Question: I am deep in debt. My income is not anymore enough to pay even the minimum amounts required under my loans. I have resorted to borrowing my way out of debt and it just made my situation worse. Can you help me file for bankruptcy? Asked at “Ask a Friend, Ask Efren” FREE service at www.personalfinance.ph, SMS and Facebook
Answer: In the Philippines, there is the Financial Rehabilitation and Insolvency Act, or FRIA. Under FRIA, the filing for insolvency covering debts of individuals can be made through one of the following ways:
1. Suspension of payments – A restructuring of debt payments is allowed by the court provided that: a) an individual debtor who, possessing sufficient property to cover all his debts, foresees the impossibility of meeting debt payments when they respectively fall due; b) the individual debtor presents a feasible restructuring program; and c) in a meeting attended by creditors holding claims amounting to at least three-fifths, or 60 percent, of the liabilities of the individual debtor, the majority of the creditors approve of the restructuring program.
2. Voluntary liquidation – This covers any individual debtor whose properties are not sufficient to cover his liabilities, and who has debts exceeding P500,000. Should the court find the petition for voluntary liquidation sufficient in form and substance, it shall, within five working days, issue the liquidation order.
3. Involuntary liquidation – “Any creditor or group of creditors with a claim of, or with claims aggregating at least P500,000 may file a verified petition for liquidation with the court of the province or city in which the individual debtor resides.” If the individual debtor shall default or if, after trial,
the court finds merit in favor of the petitioning creditors, the court shall issue the liquidation order.
Of the three, the first two are initiated by the borrower. And while only involuntary liquidation is the option for creditors under FRIA, creditors may also file civil small claims cases before the Metropolitan Trial Courts, which are nonappealable and where no lawyers are allowed to appear. The small claims cases provide a simpler, more inexpensive and expeditious means of settling disputes on purely money claims up to P400,000.
Please note that filing for suspension of payments or voluntary insolvency will involve much more details that are too numerous to include in this article. However, the most important thing to note about filing for insolvency on the part of the borrower is that it is an expensive process that does not lead to an instant solution.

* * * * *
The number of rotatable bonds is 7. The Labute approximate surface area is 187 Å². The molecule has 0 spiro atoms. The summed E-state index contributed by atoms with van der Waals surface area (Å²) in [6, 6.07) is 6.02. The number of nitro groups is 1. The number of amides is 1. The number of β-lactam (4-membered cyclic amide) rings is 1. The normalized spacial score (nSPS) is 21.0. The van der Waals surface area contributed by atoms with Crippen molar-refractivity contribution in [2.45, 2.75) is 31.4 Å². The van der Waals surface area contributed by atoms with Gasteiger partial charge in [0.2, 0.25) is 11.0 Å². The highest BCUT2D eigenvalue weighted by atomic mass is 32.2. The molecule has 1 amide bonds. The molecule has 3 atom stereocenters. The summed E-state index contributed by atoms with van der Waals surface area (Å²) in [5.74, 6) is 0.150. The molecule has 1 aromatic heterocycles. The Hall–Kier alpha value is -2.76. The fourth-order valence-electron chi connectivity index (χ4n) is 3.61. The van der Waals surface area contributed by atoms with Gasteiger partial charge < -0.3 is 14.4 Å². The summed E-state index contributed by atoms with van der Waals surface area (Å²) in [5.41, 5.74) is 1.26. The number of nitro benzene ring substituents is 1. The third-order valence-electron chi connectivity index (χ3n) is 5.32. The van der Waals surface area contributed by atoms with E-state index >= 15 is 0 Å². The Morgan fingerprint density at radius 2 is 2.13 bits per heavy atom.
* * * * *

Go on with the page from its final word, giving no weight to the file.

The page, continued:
The better solution is to follow not the law of man but divine law, which says, “Settle with your opponent quickly while on the way to court with him. Otherwise your opponent will hand you over to the judge, and the judge will hand you over to the guard, and you will be thrown into prison.” (Matthew 5:25) In other words, go for an out-of-court settlement.
Article 3, Section 20 of the Philippine Constitution does say that, “No person shall be imprisoned for debt or nonpayment of a poll tax.” However, a person can still go to jail under Batas Pambansa Blg. 22, which penalizes the making or drawing and issuance of a check without sufficient funds or credit, and Republic Act No. 8484, which prohibits fraudulent acts committed relative to access devices like credit cards.
Now, if in the process of negotiating with your creditors and the agencies that they hire, they undertake unfair collection practices, you can report them to the Bangko Sentral ng Pilipinas for the traditional lenders in the financial services industry or to the Securities and Exchange Commission for the small lenders.
So, follow the divine law.
Efren Ll. Cruz is a registered financial planner of RFP Philippines, seasoned investment adviser, bestselling author of personal finance books in the Philippines. Help others by becoming a YAMAN coach. Details can be found at www.personalfinance.ph/coach.html. To learn more about personal financial planning, attend the 82nd RFP program this March 2020. To inquire, email [email protected] or text at 0917-9689774.
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